Age of Innocence Essay

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    The Age of Innocence is a story with the happiest of endings. Newland Archer’s struggle between passion and practicality, between Countess Ellen Olenska and May Welland, comes to an epic conclusion, confronting the effects of duty, marriage, promises, priorities, society, and lust. Newland and May are engaged when Newland first meets Ellen, May’s cousin, who stirs up their New York society with her dramatic clothing and loose lifestyle. May is considerably plain when compared to her cousin, and

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    The Age of Innocence, there are a lot of issues dealt with that involves love, affairs, and reputation. In this novel the act of innocence quickly dies in society. Edith Wharton creates a tragedy in which innocence becomes a thing in the past. The novel takes place in New York City in the 1870’s where society revolves around who can go to the opera, who wore the most expensive gown, and who can stick to their plan the best. Innocence in the society the novel was written about and innocence in today’s

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    Set in the affluent area of New York City in the 1870s, The Age of Innocence, written by Edith Wharton, shows the drama, lies, and deception of the United States wealthiest inhabitants. The story begins as May Welland and Newland Archer are announcing their engagement. But when May's cousin, Countess Olenska, returns from Europe without her husband, Newland begins to fall for her. The Age of Innocence is a story of American despair and failure because the characters are never content, two marriages

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    Edith Wharton’s The Age of Innocence can be interpreted in a variety of ways; it is both an analysis of a prelapsarian aristocracy and a narrative recounting a man’s struggle to balance passion with moral conformity. Under a sociological lens, the motif of innocence within The Age of Innocence can be used to explore the conflict of interests between New York high society and an individualist ideology in the midst of social change. The novel begins with a joint description of the protagonist, Newland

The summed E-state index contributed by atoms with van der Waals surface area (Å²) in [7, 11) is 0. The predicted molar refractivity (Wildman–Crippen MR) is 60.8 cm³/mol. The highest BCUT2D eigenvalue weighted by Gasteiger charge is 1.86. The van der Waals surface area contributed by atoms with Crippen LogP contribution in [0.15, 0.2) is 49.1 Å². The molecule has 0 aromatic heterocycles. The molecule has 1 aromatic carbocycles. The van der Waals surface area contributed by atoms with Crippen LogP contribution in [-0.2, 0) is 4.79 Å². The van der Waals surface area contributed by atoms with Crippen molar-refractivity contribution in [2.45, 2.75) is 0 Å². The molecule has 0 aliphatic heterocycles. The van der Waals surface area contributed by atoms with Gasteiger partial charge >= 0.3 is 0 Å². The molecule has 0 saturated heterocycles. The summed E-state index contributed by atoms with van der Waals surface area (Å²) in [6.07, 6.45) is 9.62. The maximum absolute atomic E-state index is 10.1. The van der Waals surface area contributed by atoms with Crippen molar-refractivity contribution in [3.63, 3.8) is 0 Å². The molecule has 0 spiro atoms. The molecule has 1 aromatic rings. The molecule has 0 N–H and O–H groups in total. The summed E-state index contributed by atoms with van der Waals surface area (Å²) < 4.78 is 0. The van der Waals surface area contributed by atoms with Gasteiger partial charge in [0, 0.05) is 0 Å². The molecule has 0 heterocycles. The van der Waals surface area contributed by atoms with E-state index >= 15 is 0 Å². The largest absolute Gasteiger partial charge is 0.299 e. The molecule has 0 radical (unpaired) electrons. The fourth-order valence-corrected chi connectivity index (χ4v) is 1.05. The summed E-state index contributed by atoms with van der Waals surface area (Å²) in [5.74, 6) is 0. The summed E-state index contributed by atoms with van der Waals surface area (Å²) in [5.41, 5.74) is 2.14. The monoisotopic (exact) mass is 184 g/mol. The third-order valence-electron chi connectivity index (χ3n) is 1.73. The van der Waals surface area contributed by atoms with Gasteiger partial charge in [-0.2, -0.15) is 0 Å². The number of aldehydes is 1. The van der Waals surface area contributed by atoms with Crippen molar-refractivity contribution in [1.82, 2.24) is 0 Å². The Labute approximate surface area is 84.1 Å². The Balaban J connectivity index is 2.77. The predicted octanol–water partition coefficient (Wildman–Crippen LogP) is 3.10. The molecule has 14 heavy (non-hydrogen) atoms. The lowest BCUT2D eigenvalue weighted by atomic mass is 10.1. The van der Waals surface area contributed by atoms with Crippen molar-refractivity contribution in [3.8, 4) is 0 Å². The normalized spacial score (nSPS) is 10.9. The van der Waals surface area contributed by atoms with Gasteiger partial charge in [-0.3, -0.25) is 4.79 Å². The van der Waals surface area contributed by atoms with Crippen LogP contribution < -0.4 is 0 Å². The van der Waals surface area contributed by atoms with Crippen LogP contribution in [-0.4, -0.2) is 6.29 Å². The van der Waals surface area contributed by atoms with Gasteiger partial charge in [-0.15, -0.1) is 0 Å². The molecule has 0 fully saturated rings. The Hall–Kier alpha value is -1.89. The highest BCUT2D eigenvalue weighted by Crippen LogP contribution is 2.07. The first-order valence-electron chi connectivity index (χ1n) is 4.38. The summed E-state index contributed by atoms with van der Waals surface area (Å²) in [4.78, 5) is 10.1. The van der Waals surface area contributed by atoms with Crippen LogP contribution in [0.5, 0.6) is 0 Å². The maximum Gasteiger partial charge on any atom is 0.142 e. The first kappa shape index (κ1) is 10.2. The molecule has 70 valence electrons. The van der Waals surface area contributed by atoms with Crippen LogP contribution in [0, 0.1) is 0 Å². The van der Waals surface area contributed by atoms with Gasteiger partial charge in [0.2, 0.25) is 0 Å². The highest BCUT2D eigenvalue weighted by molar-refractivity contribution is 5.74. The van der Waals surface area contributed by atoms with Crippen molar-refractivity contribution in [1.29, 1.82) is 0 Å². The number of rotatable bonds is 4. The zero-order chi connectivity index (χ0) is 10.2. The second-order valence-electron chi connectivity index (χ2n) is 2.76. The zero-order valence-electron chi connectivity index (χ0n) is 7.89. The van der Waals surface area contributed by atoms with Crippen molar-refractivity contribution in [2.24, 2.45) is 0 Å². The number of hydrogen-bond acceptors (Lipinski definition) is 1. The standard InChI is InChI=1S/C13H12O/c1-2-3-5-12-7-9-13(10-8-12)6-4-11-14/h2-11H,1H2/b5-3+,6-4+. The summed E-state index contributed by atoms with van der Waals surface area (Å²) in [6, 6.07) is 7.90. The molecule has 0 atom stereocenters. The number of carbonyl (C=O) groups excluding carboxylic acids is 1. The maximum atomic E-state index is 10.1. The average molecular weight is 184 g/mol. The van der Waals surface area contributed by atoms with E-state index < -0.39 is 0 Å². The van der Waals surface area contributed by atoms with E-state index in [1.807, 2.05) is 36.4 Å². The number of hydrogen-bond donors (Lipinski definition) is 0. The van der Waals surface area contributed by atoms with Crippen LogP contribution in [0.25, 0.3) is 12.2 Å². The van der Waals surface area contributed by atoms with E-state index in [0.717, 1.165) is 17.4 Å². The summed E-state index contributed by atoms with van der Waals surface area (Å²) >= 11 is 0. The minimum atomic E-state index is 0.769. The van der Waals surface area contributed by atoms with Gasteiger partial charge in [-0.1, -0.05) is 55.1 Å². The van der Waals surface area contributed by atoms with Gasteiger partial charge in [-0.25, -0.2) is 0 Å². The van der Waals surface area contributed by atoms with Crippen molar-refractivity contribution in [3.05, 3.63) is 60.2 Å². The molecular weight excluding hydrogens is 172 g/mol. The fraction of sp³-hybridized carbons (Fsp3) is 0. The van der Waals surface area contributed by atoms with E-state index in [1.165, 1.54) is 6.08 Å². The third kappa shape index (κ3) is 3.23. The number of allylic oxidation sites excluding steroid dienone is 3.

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    lthough one may think that residing comfortably near to the top of the Manhattan social pyramid guarantees inclusion, the protagonist of Edith Wharton’s Age Of Innocence, Newland Archer, comes to find himself on the psychological fringe despite his wealth and lofty familial status, isolated by the unique attitudes about life and love he develops after falling for Ellen Olenska. By presenting Newland’s emotional defeat at the end of the novel, despite his conscious attempt to diverge from societal

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    by societal standards mandating “ladylike” and “proper” actions. Misogyny disables females to fight for themselves and speak what is truly on their minds, and therefore women must turn to other means to achieve their goals. Edith Wharton’s The Age of Innocence explores the story of Newland Archer, Ellen Olenska and May Welland amongst all of these societal rules and double standards. As, Newland and Ellen’s love story heats up, May Welland focuses on safeguarding her own engagement with Newland, but

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    Through The Age of Innocence, Edith Wharton highlights the effects of the harsh demands placed on the elite society, criticizing the image of perfection based off of physical and ideological materialism. Using a synecdoche from the end of the novel, Wharton calls attention to the lasting effects of the constant pressure the New Yorkers feel to be perfect at all times, even if they are facing real life issues. Hiding the truth in order to secure one’s image is more important than confronting your

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    The truth that lies behind fantasies The Age of Innocence by Edith Wharton is a book that gave the word “love” many other meanings, such as impossible, meaningless and incomplete. There were many unbearable obstacles that Countess Ellen Olenska, one of the main characters, had to face because of love. She was treated badly by many people and always longed for love but never obtained it. With everyone cursing her, betraying her and hurting her, there was one person who was always there for her

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    and Innocence in The Age of Innocence………………………… |6 | |2.1 Ellen’s Individualistic Qualities………………………………………… |7 | |2.2 May’s Artificial Innocence………………………………………………

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    Olenska heeds Emerson’s call by evading the jaws that so mercilessly snare personal autonomy and individuality, daring to be so brave as to don outlandish attire and journey beyond the coercion of ballrooms and the chains of convention. In The Age of Innocence, the "Josephine look," is depicted as “[a] headdress… [which] [was] carried out in the cut of the dark blue velvet gown [that] rather theatrically caught up under [the] bosom by a girdle with a large old-fashioned clasp” was a style named after

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